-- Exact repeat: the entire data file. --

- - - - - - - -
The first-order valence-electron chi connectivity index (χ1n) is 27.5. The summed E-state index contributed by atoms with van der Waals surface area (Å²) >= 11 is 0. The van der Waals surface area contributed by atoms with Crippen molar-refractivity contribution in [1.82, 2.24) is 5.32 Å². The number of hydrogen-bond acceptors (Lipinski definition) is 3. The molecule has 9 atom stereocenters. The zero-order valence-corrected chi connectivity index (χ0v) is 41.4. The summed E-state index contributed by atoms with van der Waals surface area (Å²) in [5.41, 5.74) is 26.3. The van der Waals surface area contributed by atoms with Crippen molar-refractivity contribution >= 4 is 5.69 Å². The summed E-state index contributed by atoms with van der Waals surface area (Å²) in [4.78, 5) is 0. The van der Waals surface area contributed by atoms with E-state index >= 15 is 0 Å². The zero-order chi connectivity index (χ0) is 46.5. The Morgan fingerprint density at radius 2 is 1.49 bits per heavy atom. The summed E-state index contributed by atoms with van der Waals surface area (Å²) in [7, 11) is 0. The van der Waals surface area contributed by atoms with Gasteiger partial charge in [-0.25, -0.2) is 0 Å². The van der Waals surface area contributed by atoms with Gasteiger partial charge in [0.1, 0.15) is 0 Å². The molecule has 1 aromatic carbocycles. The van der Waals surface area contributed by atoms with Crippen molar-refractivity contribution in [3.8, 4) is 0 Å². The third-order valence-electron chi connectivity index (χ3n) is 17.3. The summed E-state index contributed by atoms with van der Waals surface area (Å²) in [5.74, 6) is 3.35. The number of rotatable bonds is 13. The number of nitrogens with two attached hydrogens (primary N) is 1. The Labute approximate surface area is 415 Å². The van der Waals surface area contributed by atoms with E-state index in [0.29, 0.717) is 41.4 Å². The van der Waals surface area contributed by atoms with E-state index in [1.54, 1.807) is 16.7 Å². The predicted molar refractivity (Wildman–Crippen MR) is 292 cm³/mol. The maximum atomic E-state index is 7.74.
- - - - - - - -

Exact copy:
The first-order valence-electron chi connectivity index (χ1n) is 27.5. The summed E-state index contributed by atoms with van der Waals surface area (Å²) >= 11 is 0. The van der Waals surface area contributed by atoms with Crippen molar-refractivity contribution in [1.82, 2.24) is 5.32 Å². The number of hydrogen-bond acceptors (Lipinski definition) is 3. The molecule has 9 atom stereocenters. The zero-order valence-corrected chi connectivity index (χ0v) is 41.4. The summed E-state index contributed by atoms with van der Waals surface area (Å²) in [5.41, 5.74) is 26.3. The van der Waals surface area contributed by atoms with Crippen molar-refractivity contribution >= 4 is 5.69 Å². The summed E-state index contributed by atoms with van der Waals surface area (Å²) in [4.78, 5) is 0. The van der Waals surface area contributed by atoms with E-state index >= 15 is 0 Å². The zero-order chi connectivity index (χ0) is 46.5. The Morgan fingerprint density at radius 2 is 1.49 bits per heavy atom. The summed E-state index contributed by atoms with van der Waals surface area (Å²) in [7, 11) is 0. The van der Waals surface area contributed by atoms with Gasteiger partial charge in [-0.25, -0.2) is 0 Å². The van der Waals surface area contributed by atoms with Gasteiger partial charge in [0.1, 0.15) is 0 Å². The molecule has 1 aromatic carbocycles. The van der Waals surface area contributed by atoms with Crippen molar-refractivity contribution in [3.8, 4) is 0 Å². The third-order valence-electron chi connectivity index (χ3n) is 17.3. The summed E-state index contributed by atoms with van der Waals surface area (Å²) in [5.74, 6) is 3.35. The number of rotatable bonds is 13. The number of nitrogens with two attached hydrogens (primary N) is 1. The Labute approximate surface area is 415 Å². The van der Waals surface area contributed by atoms with E-state index in [0.29, 0.717) is 41.4 Å². The van der Waals surface area contributed by atoms with E-state index in [1.54, 1.807) is 16.7 Å². The predicted molar refractivity (Wildman–Crippen MR) is 292 cm³/mol. The maximum atomic E-state index is 7.74.